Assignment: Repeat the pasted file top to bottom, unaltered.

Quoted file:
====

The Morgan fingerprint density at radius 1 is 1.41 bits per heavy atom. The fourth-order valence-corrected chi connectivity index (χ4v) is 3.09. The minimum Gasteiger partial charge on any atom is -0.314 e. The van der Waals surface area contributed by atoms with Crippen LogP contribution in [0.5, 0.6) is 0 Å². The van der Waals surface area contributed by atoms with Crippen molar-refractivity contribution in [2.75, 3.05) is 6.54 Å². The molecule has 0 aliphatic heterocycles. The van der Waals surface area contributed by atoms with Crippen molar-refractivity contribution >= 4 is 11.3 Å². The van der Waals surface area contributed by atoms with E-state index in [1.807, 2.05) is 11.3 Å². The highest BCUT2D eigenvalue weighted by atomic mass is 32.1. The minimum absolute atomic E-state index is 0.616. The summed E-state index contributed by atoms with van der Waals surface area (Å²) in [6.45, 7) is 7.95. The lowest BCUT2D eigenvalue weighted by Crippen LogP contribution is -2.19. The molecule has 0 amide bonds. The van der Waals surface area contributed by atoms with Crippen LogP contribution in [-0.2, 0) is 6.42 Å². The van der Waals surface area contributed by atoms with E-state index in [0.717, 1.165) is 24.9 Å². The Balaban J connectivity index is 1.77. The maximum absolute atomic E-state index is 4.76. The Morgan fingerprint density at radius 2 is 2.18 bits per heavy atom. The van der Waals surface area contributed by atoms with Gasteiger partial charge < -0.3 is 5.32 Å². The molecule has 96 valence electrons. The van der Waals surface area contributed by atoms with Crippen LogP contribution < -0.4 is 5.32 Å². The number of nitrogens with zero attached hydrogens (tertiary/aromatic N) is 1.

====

The Morgan fingerprint density at radius 1 is 1.41 bits per heavy atom. The fourth-order valence-corrected chi connectivity index (χ4v) is 3.09. The minimum Gasteiger partial charge on any atom is -0.314 e. The van der Waals surface area contributed by atoms with Crippen LogP contribution in [0.5, 0.6) is 0 Å². The van der Waals surface area contributed by atoms with Crippen molar-refractivity contribution in [2.75, 3.05) is 6.54 Å². The molecule has 0 aliphatic heterocycles. The van der Waals surface area contributed by atoms with Crippen molar-refractivity contribution >= 4 is 11.3 Å². The van der Waals surface area contributed by atoms with E-state index in [1.807, 2.05) is 11.3 Å². The highest BCUT2D eigenvalue weighted by atomic mass is 32.1. The minimum absolute atomic E-state index is 0.616. The summed E-state index contributed by atoms with van der Waals surface area (Å²) in [6.45, 7) is 7.95. The lowest BCUT2D eigenvalue weighted by Crippen LogP contribution is -2.19. The molecule has 0 amide bonds. The van der Waals surface area contributed by atoms with Crippen LogP contribution in [-0.2, 0) is 6.42 Å². The van der Waals surface area contributed by atoms with E-state index in [0.717, 1.165) is 24.9 Å². The Balaban J connectivity index is 1.77. The maximum absolute atomic E-state index is 4.76. The Morgan fingerprint density at radius 2 is 2.18 bits per heavy atom. The van der Waals surface area contributed by atoms with Gasteiger partial charge < -0.3 is 5.32 Å². The molecule has 96 valence electrons. The van der Waals surface area contributed by atoms with Crippen LogP contribution < -0.4 is 5.32 Å². The number of nitrogens with zero attached hydrogens (tertiary/aromatic N) is 1.